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The transformation in the consumption and use of modes of transportation reflected not only technological developments but also social changes that amounted to a shift in social structure. This paper is a case study of the use of the sedan chair in Ming China and is divided into three parts. The first part investigates the process by which the sedan chair as a mode of transportation gradually replaced the horse, the main mode of transportation since the Sui and Tang dynasties. The sedan chair became a new fashion from the late period of North Sung dynasty. The second part discusses the causes of this new trend, looking at both “exterior” fators such as geographical, technological, social and economic developments, and also the “inner” cultural causes of the phenomenon. In particular, what was the social significance of official use of sedan chairs in the Ming and how might this have influenced changes in general modes of transportation? Finally, the third part of this paper explores the symbolic meanings of the sedan chaire in terms of political hegemony, social status and political culture.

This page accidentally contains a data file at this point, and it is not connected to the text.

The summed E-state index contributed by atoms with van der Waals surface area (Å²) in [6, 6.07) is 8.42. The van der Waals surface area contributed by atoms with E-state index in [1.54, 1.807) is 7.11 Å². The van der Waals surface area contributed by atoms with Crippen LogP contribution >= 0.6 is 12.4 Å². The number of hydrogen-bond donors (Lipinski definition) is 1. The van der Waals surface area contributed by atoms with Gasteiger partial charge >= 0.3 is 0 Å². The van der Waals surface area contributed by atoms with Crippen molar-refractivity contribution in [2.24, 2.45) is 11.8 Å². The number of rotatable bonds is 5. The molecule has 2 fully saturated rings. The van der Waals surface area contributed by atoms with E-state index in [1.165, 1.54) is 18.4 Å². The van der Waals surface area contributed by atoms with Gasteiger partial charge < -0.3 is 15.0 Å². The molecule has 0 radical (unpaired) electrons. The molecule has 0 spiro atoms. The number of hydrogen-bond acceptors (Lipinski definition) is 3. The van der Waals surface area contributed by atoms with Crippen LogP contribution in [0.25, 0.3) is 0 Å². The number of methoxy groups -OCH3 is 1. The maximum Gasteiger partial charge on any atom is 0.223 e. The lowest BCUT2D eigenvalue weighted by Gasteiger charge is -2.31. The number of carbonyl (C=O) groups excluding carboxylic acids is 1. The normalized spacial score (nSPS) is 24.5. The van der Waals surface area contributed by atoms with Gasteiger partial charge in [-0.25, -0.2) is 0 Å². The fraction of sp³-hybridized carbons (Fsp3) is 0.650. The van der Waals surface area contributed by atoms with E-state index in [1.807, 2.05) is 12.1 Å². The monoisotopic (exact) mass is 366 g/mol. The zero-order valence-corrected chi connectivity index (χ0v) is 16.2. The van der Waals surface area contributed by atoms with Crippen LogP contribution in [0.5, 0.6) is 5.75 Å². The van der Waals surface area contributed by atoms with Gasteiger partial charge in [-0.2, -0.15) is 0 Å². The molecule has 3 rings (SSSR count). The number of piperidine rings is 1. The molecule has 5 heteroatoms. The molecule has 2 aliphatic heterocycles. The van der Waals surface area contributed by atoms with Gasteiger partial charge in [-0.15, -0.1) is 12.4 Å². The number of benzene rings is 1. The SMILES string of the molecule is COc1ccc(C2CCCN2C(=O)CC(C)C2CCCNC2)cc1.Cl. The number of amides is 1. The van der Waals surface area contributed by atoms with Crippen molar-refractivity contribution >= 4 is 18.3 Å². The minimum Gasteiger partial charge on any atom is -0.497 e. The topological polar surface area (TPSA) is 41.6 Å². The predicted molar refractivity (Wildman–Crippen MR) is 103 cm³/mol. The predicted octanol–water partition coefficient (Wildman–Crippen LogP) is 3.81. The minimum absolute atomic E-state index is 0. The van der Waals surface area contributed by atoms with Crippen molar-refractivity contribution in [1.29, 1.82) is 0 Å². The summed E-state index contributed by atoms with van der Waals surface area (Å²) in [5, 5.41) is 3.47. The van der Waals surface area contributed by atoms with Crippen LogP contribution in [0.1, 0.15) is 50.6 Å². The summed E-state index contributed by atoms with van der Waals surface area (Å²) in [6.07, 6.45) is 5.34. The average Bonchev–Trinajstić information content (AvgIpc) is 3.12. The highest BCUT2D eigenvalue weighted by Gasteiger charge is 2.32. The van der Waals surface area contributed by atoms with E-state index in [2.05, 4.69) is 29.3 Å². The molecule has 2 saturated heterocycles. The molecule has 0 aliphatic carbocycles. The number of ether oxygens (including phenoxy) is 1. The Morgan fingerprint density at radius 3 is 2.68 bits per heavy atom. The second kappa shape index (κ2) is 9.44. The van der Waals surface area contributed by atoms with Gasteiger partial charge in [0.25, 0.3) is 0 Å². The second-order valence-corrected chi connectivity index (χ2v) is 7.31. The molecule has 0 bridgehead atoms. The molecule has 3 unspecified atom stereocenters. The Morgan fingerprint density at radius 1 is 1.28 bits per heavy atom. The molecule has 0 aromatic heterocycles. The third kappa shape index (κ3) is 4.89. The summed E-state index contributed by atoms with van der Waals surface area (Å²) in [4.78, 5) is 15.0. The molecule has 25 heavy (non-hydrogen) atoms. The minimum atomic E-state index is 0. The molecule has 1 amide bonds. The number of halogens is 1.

Scholars who have studied Sin jeku jetere aha in the Imperial Household Department during the early Qing Dynasty concluded they were the humblest of slaves. This essay paints a more complex picture of the lives of Sin jeku jetere aha since the Jiaqing and Daogung reigns. The term ‘iron rice bowl’ suggests that the Manchus led an easy life on their official salaries. We can see from census and pay records, however, that the empire had financial difficulties in its late period, and therefore not everyone could live off the iron rice bowl. Under three supervisors discussed in this essay, the Sin jeku jetere aha all had to independently earn their own livings, so there were significant changes in their class positions. The Sin jeku jetere aha of the Seventh Duty Group belonged to were all Han Bannermen; of these, 21 percent of the adults were “office boys” working at a variety of menial tasks. Some were still engaged in such work during the Guangxu reign, but the proportion decreased to 13.9 percent. About 18.47 percent of Sin jeku jetere aha of the Fourth Duty Group, including Han and Mongol Bannermen, held official positions. Eight men had official positions at or above the ninth rank, a government student and seven official students. The Bannermen of Supervisor Anliincluded Manchus, Mongols, and Han. Almost 40 percent of males held official positions during Jiaqing reign while the figure drops to 20 percent for the Guangxu period. Nonetheless, in general the number of adults who held official positions under the supervisorsincreased, including 24 people who held official positions beyond the ninth rank, including Geng Deshou, who became the Liangguang Governor-General. Because Supervisor Anli’s Sin jeku jetere aha occupied such specialized hereditary posts as storehouse keepers, kitchen helpers, sacrifice helpers, silversmiths, coppersmiths, ironsmiths, and the like, they were easily able to accumulate private property. Additionally, the fact that buying official positions became permissible from the middle period of the Qing dynasty made it possible for them to buy such posts.